Below is a case example of fraud between two business entities:


Hewlett-Packard accuses Autonomy
founder of fraud as row escalates

US technology group claims Michael Lynch, Autonomy's former
CEO, should be 'held accountable' as it lodges court papers

Monday 4 August 2014 17.06 EDT

Hewlett-Packard (HP) has said former Autonomy chief executive Michael Lynch should be "held accountable" as it accused the founder of the UK software company of fraud in a court filing on Monday.

In a dramatic escalation of the war of words between the US group and the tech entrepreneur, HP said it would also sue Autonomy's ex-chief financial officer Sushovan Hussain.

Hussain is seeking to block HP's settlement of three shareholder lawsuits over its troubled purchase of the British software company.

Hussain is trying to block the settlement, saying HP officials were wrongly absolved in the ill-fated acquisition of Autonomy for $11.1bn (₤6.6bn) in 2011.  HP wrote down Autonomy's value by $8.8bn (₤5.2bn) a year later and accused Autonomy officials of accounting fraud, which those executives have denied.

In the settlement, shareholders had agreed to end efforts to force current and former HP officials, including chief executive Meg Whitman, to pay damages to HP over its Autonomy purchase.

Instead, the shareholders agreed to help HP pursue claims against former Autonomy officials such as Hussain and former CEO Michael Lynch, who have denied wrongdoing.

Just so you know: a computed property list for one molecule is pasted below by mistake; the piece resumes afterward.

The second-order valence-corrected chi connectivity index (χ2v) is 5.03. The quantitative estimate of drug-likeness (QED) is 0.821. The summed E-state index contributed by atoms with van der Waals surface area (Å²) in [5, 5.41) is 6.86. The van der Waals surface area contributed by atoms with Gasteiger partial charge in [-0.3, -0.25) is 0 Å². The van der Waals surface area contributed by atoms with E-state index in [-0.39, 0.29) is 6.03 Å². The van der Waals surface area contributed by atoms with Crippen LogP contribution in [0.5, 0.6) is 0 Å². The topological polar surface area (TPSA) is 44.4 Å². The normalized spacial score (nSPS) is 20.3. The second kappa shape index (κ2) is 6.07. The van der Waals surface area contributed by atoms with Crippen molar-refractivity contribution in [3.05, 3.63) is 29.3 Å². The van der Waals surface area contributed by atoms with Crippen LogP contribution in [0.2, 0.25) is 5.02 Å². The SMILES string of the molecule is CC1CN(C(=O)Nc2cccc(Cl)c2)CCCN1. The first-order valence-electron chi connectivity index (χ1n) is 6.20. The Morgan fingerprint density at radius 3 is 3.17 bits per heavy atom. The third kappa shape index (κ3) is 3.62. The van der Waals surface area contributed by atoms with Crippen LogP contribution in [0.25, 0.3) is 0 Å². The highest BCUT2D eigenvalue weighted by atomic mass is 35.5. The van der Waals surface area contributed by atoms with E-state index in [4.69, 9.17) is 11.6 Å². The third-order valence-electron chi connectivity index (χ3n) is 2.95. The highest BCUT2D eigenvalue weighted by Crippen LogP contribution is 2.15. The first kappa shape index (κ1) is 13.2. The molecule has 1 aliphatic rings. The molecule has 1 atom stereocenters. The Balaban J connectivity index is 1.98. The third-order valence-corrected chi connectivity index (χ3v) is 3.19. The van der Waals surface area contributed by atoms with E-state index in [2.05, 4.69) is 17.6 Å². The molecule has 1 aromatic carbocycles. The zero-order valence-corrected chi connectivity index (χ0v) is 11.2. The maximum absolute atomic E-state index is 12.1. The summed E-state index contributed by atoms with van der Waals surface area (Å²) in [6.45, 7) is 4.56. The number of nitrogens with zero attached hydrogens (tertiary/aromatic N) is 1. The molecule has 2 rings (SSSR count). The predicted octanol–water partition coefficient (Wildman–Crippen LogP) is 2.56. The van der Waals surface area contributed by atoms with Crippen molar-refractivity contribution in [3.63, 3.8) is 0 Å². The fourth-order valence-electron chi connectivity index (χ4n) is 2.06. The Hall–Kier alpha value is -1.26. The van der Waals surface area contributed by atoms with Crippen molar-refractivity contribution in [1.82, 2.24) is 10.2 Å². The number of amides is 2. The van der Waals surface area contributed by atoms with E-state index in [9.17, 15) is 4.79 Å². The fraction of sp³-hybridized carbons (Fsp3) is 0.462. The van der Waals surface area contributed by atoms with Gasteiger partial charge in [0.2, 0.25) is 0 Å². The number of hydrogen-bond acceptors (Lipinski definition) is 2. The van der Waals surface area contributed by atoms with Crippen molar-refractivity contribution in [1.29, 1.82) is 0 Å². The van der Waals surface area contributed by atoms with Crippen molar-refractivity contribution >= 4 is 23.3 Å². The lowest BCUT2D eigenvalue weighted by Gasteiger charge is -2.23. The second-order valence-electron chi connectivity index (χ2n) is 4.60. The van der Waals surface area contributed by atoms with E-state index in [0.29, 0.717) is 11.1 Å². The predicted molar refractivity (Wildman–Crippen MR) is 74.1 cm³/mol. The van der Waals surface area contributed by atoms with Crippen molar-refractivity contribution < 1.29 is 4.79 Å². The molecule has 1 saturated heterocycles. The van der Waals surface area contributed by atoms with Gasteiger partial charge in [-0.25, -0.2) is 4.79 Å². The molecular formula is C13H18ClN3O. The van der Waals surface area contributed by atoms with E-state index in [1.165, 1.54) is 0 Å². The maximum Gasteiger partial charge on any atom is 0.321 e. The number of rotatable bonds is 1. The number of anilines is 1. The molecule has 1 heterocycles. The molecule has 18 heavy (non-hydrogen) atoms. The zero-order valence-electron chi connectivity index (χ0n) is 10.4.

"The notion that (Hussain) should be permitted to intervene and challenge the substance of a settlement designed to protect the interests of the company he defrauded is ludicrous," HP said in a court filing.

"The shareholder plaintiffs who originally sued HP's directors and officers now agree that Hussain, along with Autonomy's founder and CEO, Michael Lynch, should be held accountable for this fraud."

Last month, Hussain said in a court filing that the "collusive and unfair" settlement, if approved by a federal judge, would let HP "forever bury from disclosure the real reason for its 2012 write-down of Autonomy: HP's own destruction of Autonomy's success after the acquisition."

"This breathless ranting from HP is the sort of personal smear we've come to expect.  As the emotional outbursts go up, the access to facts seems to go down," Autonomy said in a statement in response to HP's filing. "Meg Whitman is buying off a bunch of lawyers so she doesn't have to answer charges of incompetence and misdirection in front of a judge and jury."

In an open letter published in March, Lynch accused Whitman of "incendiary and defamatory" accusations.

He said: "In the 16 months that have followed [since the value of Autonomy was written down], HP has not provided information or evidence to the Autonomy team to substantiate any allegation.  Instead, it has selectively leaked documents and information to the international media, frequently using material taken out of context to create false impressions and smear our reputations."

Lynch also claims that HP was aware of certain Autonomy sales practices months before it told shareholders that a whistleblower had raised the alarm.

HP responded with a statement, saying: "As HP has previously reported, it uncovered numerous accounting irregularities at Autonomy prior to its acquisition by HP.  HP reported those irregularities to appropriate civil and criminal regulators in the US and UK.  HP continues to cooperate in ongoing investigations by those regulators."

However, the HP court filing is by far the strongest set of accusations leveled at either side in the Autonomy row.

The Guardian